Opsyne builds and sells OEM hyperspectral imaging technology that can be integrated into complete industrial automation solutions.
Skin cancer is a very common type of cancer worldwide. While most skin cancers are not deadly, malignant melanoma is the most fatal and its early detection is vital for effective treatment and a better chance of patient survival. The survival rate for a non-metastasized melanoma is found to be 99% whereas chances of survival reduce to only 20% if it spreads to other organs. (Source: American Cancer Society, 2018). Early detection is therefore highly valuable.
Pigmented skin lesions are classified according to the ABCD rule of dermatology. The respective letters in the acronym represent different features of a skin lesion:
Using the ABCD rule to detect a pigmented skin lesion, a score is assigned to each of these four features, and an overall score is computed. Higher the overall score, the greater the potential for malignancy.
However, with the addition of imaging technologies the ABCD rule of dermatology has been extended to ABCDE, where the E represents the “Evolution of the skin lesion over time.”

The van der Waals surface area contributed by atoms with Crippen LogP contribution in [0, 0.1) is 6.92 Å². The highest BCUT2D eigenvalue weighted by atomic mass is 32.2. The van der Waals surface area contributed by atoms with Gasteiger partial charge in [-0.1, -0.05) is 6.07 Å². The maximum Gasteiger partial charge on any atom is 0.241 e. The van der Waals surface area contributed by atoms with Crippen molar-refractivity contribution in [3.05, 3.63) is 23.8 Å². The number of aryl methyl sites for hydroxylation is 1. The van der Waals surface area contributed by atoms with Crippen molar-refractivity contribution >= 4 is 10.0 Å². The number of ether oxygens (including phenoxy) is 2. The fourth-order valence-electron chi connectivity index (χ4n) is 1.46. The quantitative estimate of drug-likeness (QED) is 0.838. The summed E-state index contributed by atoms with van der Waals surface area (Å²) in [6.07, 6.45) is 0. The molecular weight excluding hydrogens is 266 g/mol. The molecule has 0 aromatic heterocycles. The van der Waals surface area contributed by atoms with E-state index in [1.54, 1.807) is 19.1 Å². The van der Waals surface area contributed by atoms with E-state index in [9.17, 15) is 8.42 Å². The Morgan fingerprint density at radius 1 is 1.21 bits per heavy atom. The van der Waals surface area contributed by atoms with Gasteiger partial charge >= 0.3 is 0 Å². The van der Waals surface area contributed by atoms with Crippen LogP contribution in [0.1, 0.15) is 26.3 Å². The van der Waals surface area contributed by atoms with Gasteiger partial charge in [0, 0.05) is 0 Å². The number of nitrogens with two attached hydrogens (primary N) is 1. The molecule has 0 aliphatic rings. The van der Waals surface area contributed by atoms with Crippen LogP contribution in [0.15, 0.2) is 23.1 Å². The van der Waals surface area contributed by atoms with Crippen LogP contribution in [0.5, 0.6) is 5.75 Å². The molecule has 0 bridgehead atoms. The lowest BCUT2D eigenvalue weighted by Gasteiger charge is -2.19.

Optical imaging systems for the classification of skin lesions has been an active research field for several decades. While early systems used RGB images, by the early 2000s, most systems started making use of dermatologic images. The conventional and dermatologic systems appear to have reached a limit for their performance, but the performance can be improved by emerging technologies such as hyperspectral. In other words, there is a suite of non-invasive measurement technologies, but their effectiveness is limited by their ability to see beyond the visible spectrum and perform material analysis on the skin.
Hyperspectral imaging (HSI) is an emerging imaging modality that new opportunities to detect and diagnose cancer and disease.
A system that aims at clinical relevance must either have melanoma sensitivity close to 100% combined with reasonable specificity or help facilitate physicians to decide whether to excise the lesion in question. Until recently, hyperspectral imaging limited by available classification data and the optical sensitivity been unable to achieve either of these objectives.
Hyperspectral imaging can be used in concert with long-established diagnostic workflows to help clinicians identify disease and cancer markers and changes earlier in the process. Imaging systems can be either handheld or as a body scanner to capture image data from specified areas of interest. The combination of advanced machine learning techniques and superior spectral resolution to increase sensitivity, along with optimised signal-to-noise ratio to improve specificity are positive developments. The greater vision for non-invasive patient-friendly low-case early detection enabled by hyperspectral imaging requires a concerned and collaborative effort including researchers and clinicians to combine state-of-the-art imaging technology with the appropriate classification libraries.
Learn more about how hyperspectral imaging technology can be used to improve insights in specific applications.